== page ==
|Travis Earlywine, principal of Bourbon County Middle School|
When Kentucky Board of Education Chairman Roger Marcum was superintendent of Marion County Schools a decade ago, he began noticing that there were fewer applicants for the job of principal.
“Even when I retired in 2009, I was seeing a large turnover in principals, particularly at the high school level,” he said.
And that was well in advance of the state’s Professional Growth and Effectiveness System, which principals say adds more demand on an already demanding position.
“From everything I can tell, it is becoming much more demanding compared to what it was even four or five years ago,” said Dr. Sam Evans, dean of Wes
Dr. Robert Biggin, associate professor and coordinator of the Department of Educational Leadership and Policy in Eastern Kentucky University’s College of Education, said he’s not seeing a drop-off in interest in the job, but said, “The longevity of principals and superintendents is a problem.”
Williamstown Elementary School Principal David Poer, who is also president of the Kentucky Association of Elementary School Principals, said he thinks potential candidates for a principal position “are thinking carefully about that, just because there is so much right now – so many things that have moved quickly in the last five, six years.”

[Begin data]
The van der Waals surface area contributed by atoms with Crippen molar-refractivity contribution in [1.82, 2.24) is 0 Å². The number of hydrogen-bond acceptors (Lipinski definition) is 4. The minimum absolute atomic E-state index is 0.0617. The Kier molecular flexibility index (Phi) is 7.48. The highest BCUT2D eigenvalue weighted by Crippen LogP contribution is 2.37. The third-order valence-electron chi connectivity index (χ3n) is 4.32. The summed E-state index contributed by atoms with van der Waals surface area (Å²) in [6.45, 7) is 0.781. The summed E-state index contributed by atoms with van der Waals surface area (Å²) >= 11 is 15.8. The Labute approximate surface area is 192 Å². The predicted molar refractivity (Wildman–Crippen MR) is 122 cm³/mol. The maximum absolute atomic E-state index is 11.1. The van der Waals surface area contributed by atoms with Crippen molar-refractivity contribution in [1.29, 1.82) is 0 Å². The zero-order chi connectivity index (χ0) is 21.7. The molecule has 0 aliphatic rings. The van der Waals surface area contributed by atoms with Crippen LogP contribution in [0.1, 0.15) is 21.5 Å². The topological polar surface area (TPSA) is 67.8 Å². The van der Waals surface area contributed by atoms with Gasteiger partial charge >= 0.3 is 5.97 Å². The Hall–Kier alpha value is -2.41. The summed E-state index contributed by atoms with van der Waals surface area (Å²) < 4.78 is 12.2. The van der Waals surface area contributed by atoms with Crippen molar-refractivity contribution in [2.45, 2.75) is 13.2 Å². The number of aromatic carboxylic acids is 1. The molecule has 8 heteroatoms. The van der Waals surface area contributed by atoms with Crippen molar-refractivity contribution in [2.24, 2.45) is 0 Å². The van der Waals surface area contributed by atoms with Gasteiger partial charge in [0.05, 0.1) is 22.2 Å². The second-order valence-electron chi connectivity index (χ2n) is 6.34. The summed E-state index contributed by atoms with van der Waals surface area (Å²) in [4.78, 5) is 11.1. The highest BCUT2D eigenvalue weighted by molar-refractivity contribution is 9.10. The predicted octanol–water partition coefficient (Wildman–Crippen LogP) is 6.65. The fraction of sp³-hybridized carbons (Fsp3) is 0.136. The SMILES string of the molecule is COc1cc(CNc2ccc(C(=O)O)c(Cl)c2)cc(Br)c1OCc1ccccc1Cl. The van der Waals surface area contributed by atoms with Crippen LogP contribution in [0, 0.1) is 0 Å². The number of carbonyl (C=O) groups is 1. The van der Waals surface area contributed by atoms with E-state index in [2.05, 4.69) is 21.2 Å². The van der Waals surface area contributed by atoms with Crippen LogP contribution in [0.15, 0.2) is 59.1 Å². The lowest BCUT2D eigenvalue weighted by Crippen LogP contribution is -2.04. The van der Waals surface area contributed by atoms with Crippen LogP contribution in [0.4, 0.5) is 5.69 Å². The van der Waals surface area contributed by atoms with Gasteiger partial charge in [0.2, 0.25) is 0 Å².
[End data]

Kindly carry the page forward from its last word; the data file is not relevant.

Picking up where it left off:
A recent training in his district by an outside agency was led by a couple of former principals who had “decided they had enough years and didn’t want to go through that,” said Poer, in his 18th year as principal.
“Those who are close to retiring, they generally go on and do it,” said Bourbon County Middle School Principal Travis Earlywine.
“I think you’re seeing people either moving on up to other avenues, people retiring or people just deciding, ‘Hey, this is just not for me,’” said Lincoln County High School Principal Michael Godbey, who was named 2015 Kentucky High School Principal of the Year by the National Association of Secondary School Principals. He said he knows of a couple of principals who have bailed on the job and gone back to the classroom.